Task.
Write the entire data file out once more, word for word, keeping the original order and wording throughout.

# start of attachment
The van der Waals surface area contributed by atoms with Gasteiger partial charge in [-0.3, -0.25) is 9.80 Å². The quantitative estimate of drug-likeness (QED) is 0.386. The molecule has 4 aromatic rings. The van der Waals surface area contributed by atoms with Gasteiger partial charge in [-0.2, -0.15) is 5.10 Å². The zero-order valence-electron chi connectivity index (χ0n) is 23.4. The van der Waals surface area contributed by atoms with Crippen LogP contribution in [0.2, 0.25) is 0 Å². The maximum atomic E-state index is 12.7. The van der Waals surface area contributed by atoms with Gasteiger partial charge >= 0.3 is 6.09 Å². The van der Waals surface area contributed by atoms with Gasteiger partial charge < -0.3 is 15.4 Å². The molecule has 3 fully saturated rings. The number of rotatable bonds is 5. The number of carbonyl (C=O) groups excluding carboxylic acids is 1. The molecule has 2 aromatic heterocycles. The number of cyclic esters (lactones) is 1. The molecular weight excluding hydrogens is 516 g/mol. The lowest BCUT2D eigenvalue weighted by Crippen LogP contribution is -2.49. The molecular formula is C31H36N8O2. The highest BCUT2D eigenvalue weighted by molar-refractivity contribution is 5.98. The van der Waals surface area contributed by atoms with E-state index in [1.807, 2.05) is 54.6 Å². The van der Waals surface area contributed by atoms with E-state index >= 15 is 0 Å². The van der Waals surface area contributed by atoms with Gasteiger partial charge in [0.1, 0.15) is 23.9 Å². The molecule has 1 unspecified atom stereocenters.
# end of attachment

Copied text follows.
The van der Waals surface area contributed by atoms with Gasteiger partial charge in [-0.3, -0.25) is 9.80 Å². The quantitative estimate of drug-likeness (QED) is 0.386. The molecule has 4 aromatic rings. The van der Waals surface area contributed by atoms with Gasteiger partial charge in [-0.2, -0.15) is 5.10 Å². The zero-order valence-electron chi connectivity index (χ0n) is 23.4. The van der Waals surface area contributed by atoms with Crippen LogP contribution in [0.2, 0.25) is 0 Å². The maximum atomic E-state index is 12.7. The van der Waals surface area contributed by atoms with Gasteiger partial charge >= 0.3 is 6.09 Å². The van der Waals surface area contributed by atoms with Gasteiger partial charge < -0.3 is 15.4 Å². The molecule has 3 fully saturated rings. The number of rotatable bonds is 5. The number of carbonyl (C=O) groups excluding carboxylic acids is 1. The molecule has 2 aromatic heterocycles. The number of cyclic esters (lactones) is 1. The molecular weight excluding hydrogens is 516 g/mol. The lowest BCUT2D eigenvalue weighted by Crippen LogP contribution is -2.49. The molecular formula is C31H36N8O2. The highest BCUT2D eigenvalue weighted by molar-refractivity contribution is 5.98. The van der Waals surface area contributed by atoms with E-state index in [1.807, 2.05) is 54.6 Å². The van der Waals surface area contributed by atoms with E-state index >= 15 is 0 Å². The van der Waals surface area contributed by atoms with Gasteiger partial charge in [0.1, 0.15) is 23.9 Å². The molecule has 1 unspecified atom stereocenters.